Your wound dressing will come off after a couple of days. It is fine to have a bath or shower as soon as you feel able to after birth. Wash over your wound with warm water, avoiding too much soap/ body wash over the area. It is important to keep the area clean and dry.

Here are some suggestions for comfortable resting/ sleeping positions.

It should also be easier to get in and out of bed by gently rolling onto your side (Follow the link to Fit for the Future leaflet).

Do some deep breathing in the first couple of weeks after having a caesarean (three slow breaths one after the other). This will help to get more air into your lungs and help to relax your tummy muscles. Placing a pillow or towel over your tummy and supporting it will help to make it feel more comfortable when you cough, sneeze or open your bowels.

Where possible avoid doing activities that put strain on your tummy. It is best to lift nothing heavier than your baby for the first 6 weeks. If you have a toddler that does need to be lifted and carried try to do this only when necessary, encourage them to stand on a step or high surface for you to lift them from and bend from your knees keeping your back straight (see diagram).

Once your wound has healed over and the scar tissue has formed you can start to gently massage over it. You can use an oil such as coconut or bio oil whilst massaging. Try to do this every day. It will help to reduce sensitivity and/or tightness of the scar tissue.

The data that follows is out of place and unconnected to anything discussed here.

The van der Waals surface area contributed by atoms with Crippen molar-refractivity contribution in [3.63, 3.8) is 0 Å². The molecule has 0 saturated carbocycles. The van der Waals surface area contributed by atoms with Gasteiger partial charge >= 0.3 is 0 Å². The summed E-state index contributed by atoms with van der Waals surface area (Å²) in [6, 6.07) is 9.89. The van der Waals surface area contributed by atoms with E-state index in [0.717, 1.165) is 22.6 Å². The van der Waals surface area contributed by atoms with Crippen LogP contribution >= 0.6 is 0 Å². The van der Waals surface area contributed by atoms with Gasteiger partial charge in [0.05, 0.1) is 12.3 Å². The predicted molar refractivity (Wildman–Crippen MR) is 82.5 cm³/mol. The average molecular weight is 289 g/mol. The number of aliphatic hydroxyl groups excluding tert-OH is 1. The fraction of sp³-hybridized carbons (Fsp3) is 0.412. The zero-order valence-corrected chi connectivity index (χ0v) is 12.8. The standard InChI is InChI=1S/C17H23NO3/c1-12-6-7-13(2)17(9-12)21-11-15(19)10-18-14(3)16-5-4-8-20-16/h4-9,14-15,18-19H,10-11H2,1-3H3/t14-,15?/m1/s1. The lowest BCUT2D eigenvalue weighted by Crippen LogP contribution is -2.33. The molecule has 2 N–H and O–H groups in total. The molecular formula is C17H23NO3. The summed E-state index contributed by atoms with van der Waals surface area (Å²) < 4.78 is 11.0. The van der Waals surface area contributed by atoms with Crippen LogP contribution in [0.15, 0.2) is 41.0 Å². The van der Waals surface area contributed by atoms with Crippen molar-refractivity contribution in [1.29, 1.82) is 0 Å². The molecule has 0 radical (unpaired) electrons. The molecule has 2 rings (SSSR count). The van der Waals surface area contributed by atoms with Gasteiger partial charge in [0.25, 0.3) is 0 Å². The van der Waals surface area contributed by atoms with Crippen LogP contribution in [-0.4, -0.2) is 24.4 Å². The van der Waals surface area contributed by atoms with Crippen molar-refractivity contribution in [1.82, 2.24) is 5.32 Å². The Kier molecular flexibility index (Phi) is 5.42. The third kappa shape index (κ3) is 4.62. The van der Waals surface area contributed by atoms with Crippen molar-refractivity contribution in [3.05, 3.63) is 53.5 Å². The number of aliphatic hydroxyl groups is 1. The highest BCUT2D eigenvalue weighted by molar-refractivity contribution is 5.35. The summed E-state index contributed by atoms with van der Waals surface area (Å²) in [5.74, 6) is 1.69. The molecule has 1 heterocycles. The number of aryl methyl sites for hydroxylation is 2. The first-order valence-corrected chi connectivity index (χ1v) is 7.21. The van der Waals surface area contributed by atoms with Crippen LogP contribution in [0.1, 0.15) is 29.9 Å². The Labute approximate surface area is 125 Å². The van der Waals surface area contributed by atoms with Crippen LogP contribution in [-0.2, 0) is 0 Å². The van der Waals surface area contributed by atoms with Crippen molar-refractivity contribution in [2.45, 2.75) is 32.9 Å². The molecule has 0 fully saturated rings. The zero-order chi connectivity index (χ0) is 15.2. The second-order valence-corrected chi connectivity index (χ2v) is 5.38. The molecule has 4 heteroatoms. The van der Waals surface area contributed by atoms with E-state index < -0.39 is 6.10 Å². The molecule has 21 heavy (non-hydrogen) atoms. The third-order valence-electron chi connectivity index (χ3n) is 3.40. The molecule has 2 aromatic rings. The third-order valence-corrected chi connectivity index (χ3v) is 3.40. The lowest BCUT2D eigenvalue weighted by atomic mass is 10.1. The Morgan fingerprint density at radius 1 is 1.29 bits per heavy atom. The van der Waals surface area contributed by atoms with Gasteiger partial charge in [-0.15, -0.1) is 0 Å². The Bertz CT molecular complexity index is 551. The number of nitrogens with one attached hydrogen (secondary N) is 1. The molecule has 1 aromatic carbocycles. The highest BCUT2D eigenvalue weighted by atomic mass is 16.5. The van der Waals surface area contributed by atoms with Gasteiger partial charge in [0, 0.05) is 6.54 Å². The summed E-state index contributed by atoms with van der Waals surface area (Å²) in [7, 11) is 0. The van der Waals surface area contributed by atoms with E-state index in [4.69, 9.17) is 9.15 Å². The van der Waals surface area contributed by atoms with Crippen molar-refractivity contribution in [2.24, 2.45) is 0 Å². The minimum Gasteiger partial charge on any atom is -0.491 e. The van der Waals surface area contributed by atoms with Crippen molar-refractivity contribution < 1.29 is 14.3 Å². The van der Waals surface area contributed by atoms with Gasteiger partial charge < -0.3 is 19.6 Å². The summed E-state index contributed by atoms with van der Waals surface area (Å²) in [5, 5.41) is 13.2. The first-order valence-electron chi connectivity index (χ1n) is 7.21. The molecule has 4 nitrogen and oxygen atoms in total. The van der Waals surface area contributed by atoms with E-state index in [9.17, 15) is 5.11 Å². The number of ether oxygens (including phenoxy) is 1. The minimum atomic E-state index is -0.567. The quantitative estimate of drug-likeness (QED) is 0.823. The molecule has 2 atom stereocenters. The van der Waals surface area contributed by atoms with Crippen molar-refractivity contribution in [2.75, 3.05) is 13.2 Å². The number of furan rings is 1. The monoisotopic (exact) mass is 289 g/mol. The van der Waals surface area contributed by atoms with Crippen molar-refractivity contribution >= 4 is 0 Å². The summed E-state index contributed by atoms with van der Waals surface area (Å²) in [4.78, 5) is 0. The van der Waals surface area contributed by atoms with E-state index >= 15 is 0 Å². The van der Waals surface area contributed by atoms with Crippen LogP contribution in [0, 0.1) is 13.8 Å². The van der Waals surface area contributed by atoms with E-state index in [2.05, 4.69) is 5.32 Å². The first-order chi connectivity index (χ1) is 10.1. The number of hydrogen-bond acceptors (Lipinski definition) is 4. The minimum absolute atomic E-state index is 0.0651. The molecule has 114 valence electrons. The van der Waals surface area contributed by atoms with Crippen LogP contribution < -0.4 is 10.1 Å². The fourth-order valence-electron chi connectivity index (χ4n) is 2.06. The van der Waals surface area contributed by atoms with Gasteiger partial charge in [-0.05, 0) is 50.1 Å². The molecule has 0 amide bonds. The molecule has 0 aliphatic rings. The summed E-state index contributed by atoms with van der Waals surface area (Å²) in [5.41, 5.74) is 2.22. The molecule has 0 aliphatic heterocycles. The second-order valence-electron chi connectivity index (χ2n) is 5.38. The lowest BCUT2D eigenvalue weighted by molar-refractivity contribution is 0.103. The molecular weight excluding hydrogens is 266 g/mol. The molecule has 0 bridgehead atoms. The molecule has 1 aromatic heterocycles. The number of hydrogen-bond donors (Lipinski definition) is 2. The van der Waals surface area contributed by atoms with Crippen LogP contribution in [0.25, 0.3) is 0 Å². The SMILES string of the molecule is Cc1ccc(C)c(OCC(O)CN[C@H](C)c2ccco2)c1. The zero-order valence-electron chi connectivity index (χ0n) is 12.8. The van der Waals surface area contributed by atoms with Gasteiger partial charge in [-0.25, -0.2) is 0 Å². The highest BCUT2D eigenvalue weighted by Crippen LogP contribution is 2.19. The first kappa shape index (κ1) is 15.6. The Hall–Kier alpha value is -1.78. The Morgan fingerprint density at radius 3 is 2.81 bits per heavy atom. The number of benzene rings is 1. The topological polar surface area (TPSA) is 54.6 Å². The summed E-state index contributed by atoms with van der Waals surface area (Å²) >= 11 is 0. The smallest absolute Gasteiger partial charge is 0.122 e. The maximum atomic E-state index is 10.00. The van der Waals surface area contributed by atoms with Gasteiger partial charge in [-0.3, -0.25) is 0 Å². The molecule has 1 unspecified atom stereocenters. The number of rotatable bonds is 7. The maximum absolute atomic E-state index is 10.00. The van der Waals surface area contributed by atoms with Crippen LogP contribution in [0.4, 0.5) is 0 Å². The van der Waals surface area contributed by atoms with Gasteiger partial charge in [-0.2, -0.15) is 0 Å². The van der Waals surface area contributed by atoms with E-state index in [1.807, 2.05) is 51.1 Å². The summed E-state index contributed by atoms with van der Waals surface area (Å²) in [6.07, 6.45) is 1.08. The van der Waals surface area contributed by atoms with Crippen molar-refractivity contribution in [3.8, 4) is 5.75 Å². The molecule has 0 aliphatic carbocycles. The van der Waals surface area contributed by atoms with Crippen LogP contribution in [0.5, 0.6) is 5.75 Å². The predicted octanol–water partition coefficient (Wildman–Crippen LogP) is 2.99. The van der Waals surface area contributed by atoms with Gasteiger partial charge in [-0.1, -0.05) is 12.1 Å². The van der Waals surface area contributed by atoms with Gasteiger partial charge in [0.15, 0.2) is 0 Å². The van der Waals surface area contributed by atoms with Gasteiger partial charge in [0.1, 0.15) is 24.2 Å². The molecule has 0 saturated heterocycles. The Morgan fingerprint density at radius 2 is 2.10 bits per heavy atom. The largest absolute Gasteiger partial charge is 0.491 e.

Avoid driving for 4-6 weeks. When you do decide to drive, make sure that you are covered by your insurance company and that you feel comfortable performing an emergency stop if it is needed.

It is good to do some gentle exercise in the first 6 weeks after your caesarean. Start your pelvic floor muscles exercises as soon as is comfortable after your catheter is removed. There are also some gentle tummy exercises that you can do (see Fit for the Future booklet) These exercises are suitable to do even if you have a DRAM. And walking is a good form of exercise. Just remember to build speed and distance up gradually as it feels comfortable.

If you are feeling well after your 6-8 week postnatal check with your GP you can start some brisk walking and start swimming. Don’t start back with high impact exercises too soon such as running, Zumba, cross fit. (see link to postnatal running guidelines below).

Return to sexual intercourse when you feel ready and have arranged which contraception to use. Start gently and you may find it helpful to use a water-based lubricant for comfort.


Where to go next

If you are experiencing any of the problems mentioned on this page discuss them with your GP or midwife. It may be that seeing a specialist women’s health physiotherapist will be helpful to you. Your GP or midwife can refer you or in some locations you can refer yourself. The POGP may also be able to put you in touch with a women’s health physiotherapist near to where you live.

Find a Physiotherapist


Other good sources of information:


What to expect from physiotherapy

A women’s health physiotherapist can help you with several problems after a caesarean such as:

  • DRAM
  • Low back pain or pelvic girdle pain
  • Urinary incontinence or faecal incontinence
  • Pain from your caesarean scar
  • Problems with returning to sex
  • General difficulty getting back to daily activities or exercise